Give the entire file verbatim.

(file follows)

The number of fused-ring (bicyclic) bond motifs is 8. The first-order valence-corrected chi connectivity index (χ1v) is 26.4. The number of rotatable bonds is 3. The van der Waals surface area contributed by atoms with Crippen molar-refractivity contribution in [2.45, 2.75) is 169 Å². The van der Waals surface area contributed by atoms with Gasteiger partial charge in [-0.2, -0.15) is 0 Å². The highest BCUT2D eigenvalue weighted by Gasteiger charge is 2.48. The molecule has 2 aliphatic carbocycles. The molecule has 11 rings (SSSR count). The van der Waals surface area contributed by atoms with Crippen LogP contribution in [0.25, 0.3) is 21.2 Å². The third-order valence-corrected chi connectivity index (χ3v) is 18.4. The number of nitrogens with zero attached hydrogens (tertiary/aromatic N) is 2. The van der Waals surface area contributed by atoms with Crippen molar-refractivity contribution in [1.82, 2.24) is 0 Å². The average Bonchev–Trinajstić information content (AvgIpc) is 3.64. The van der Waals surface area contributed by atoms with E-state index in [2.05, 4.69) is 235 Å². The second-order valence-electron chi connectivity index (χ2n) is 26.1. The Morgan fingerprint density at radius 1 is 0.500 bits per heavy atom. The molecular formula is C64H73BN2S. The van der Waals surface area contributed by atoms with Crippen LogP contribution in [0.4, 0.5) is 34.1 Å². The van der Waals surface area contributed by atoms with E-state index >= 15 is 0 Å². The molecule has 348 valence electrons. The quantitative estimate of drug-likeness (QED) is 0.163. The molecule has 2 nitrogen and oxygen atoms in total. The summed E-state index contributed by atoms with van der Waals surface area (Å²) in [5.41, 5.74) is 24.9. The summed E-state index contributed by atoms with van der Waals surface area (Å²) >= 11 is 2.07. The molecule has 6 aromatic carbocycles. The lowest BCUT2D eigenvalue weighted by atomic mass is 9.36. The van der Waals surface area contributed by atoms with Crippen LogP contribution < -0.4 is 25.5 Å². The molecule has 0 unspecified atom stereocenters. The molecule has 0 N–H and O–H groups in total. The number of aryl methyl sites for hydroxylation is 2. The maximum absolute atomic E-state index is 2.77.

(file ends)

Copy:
The number of fused-ring (bicyclic) bond motifs is 8. The first-order valence-corrected chi connectivity index (χ1v) is 26.4. The number of rotatable bonds is 3. The van der Waals surface area contributed by atoms with Crippen molar-refractivity contribution in [2.45, 2.75) is 169 Å². The van der Waals surface area contributed by atoms with Gasteiger partial charge in [-0.2, -0.15) is 0 Å². The highest BCUT2D eigenvalue weighted by Gasteiger charge is 2.48. The molecule has 2 aliphatic carbocycles. The molecule has 11 rings (SSSR count). The van der Waals surface area contributed by atoms with Crippen LogP contribution in [0.25, 0.3) is 21.2 Å². The third-order valence-corrected chi connectivity index (χ3v) is 18.4. The number of nitrogens with zero attached hydrogens (tertiary/aromatic N) is 2. The van der Waals surface area contributed by atoms with Crippen molar-refractivity contribution in [1.82, 2.24) is 0 Å². The average Bonchev–Trinajstić information content (AvgIpc) is 3.64. The van der Waals surface area contributed by atoms with E-state index in [2.05, 4.69) is 235 Å². The second-order valence-electron chi connectivity index (χ2n) is 26.1. The Morgan fingerprint density at radius 1 is 0.500 bits per heavy atom. The molecular formula is C64H73BN2S. The van der Waals surface area contributed by atoms with Crippen LogP contribution in [0.4, 0.5) is 34.1 Å². The van der Waals surface area contributed by atoms with E-state index >= 15 is 0 Å². The molecule has 348 valence electrons. The quantitative estimate of drug-likeness (QED) is 0.163. The molecule has 2 nitrogen and oxygen atoms in total. The summed E-state index contributed by atoms with van der Waals surface area (Å²) in [5.41, 5.74) is 24.9. The summed E-state index contributed by atoms with van der Waals surface area (Å²) >= 11 is 2.07. The molecule has 6 aromatic carbocycles. The lowest BCUT2D eigenvalue weighted by atomic mass is 9.36. The van der Waals surface area contributed by atoms with Crippen LogP contribution < -0.4 is 25.5 Å². The molecule has 0 unspecified atom stereocenters. The molecule has 0 N–H and O–H groups in total. The number of aryl methyl sites for hydroxylation is 2. The maximum absolute atomic E-state index is 2.77.